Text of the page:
Before the already finished watched champion sailors accept a stack of Benjamin’s nailed to some firewood, before they after party-rallied over to the Sourdough Pub where Team Jungle Kitty produced sharpies and started adding whiskers to the occasionally willing faces of racers, community leaders, and sponsors alike—before all of that, most of these whiskered faces had sailed with and against each other for years, decades. With the mix of familiar faces (and the welcomed absence of others) the R2AK’s only official party felt like a new reunion for the region’s top sailing set. Even the Reno based Team Golden Oldies was part of the tribe, even if they were less familiar as people, their boat alone had enough notoriety and pedigree to make them a jigsaw fit. Nine teams over the line, sweet Jesus: accomplished sailors and boats created and secured out of a singular desire to go fast.
The arrival of Teams Fly, Hot Mess, and Salish Express turned the page and started the next chapter of the R2AK. They said it best, “Now we get the regular boats!”
The boats that finished today were regular boats sailed by regular guys. Sailing more or less off the shelf, production boats a few tax brackets more affordable than the everything that came before. Their meat and potatoes were sailed well past their potential by talented sailors who have the chops to make it to Alaska without an engine faster than last year’s steak knife winners but weigh in a rung or two down from being a stable pony for established racing programs. These were regular guys, at least most of them. Packing their seabag was at least a small exercise in figuring out what to bring. The early finishers still had their bags packed from the last campaign.
These regular boats had an extraordinary race, and had been crossing each other’s wake since. converging on a single tidal gate at Seymour Narrows. For 500 odd miles Team Hot Mess and Team Fly were locked in a tight battle that would end within an hour of each other at the Fish House Dock. Dissimilar boats that seemed to be chosen under a design requirement that each generation represented onboard get its own hull, and other than being regular guys with Canadian passports their crews were radically different. Team Fly’s three generationed trimaran were sincerely nice guys, calm and with the sense of prudence. “We anchored up when we heard the gale predicted, glad we did too—we could only hear the Coast Guard half of the conversation with that guy on Brain Surgery. Sounded pretty bad.” Team Hot Mess was a boat load of recent university graduates whose rolling frat house was equal parts sailing maniacs and the good natured can-do of a dude-bro still close enough to their collegiate accomplishments that their newspaper clippings have yet to yellow. Two different team DNA, two different boats, but they had non-stop racing for 500 miles.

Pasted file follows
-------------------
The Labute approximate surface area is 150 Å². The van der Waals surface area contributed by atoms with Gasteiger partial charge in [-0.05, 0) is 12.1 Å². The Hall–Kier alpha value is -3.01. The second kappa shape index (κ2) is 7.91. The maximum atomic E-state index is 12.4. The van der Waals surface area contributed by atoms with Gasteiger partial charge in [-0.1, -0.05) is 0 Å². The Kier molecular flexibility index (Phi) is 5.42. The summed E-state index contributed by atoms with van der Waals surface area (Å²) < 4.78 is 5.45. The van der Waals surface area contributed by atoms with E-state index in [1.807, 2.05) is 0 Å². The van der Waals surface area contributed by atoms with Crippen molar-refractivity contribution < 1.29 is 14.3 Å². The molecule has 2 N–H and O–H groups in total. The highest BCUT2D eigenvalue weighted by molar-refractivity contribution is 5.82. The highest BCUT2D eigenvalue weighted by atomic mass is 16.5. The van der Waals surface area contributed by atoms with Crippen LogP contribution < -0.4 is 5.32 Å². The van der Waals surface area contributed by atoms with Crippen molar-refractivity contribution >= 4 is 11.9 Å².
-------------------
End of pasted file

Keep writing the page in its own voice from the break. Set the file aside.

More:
So many decisions and opportunities along the craggy coast, infinite ways this could have played out, but in the end they were within sight of each other after rowing all night making sometimes as little as .6 knots against an ebb tide. An overnight of rowing that served as a capstone of 36 hour continual stint in a drysuit that was half admitted tenure of underwear of at least one in their ranks. Get it? Rank?
In the home stretch Hot Mess opted to paddle chase an eddy that never panned out and three hulled Fly pulled away. It wasn’t an unknown dynamic. Fly’s sweeps and sliding seat rowing stations were predictably faster than Hot Mess’s cobble job of SUP paddles. If there was any wind at all the big sails of Hot Mess would pull away, if it was flat; advantage Fly. “We pretty much underestimated the entire human power aspect…” not to mention one of their paddle board paddles had gone missing within sight of the dock. No one was clear if that had been an accident or an act of someone self-advocating their limit for human powered miles.
Team Fly’s stories were harder to hear over the Messy enthusiasm which were happily absorbed by all of us in earshot:
Team Hot Mess “We were running straight downwind, hitting 10s and 14s, we’ve got a great sail. Big red one.”
Team Fly: “I wanted to ask you about that great sail, what do you call that one?”
Team Hot Mess: “Candy, and our big one is Roxie”
Laughs all around.
We heard of the unsetting way their “Beam of Destiny” kept the spreaders from crushing the boat, whined and groaned during Dixon Entrance heavy weather. All fin now, but unnerving as hell.
Three everyman efforts on obtainable boats—how incredible that their races were all faster than last year’s second place steak knife winner, by significantly more than a day, even for the slowest! Our hats are off and thrown in a graduation celebration. Y’all did great, a regular spectacular.
To give the day its due, we’re going to hit the pause button and bring you the stories of Salish Express and Alula’s courageous reentry in to the R2AK tomorrow. The rocket ships are in the barn, we’re still racing heavy for 500 miles one week in, and things are just getting interesting.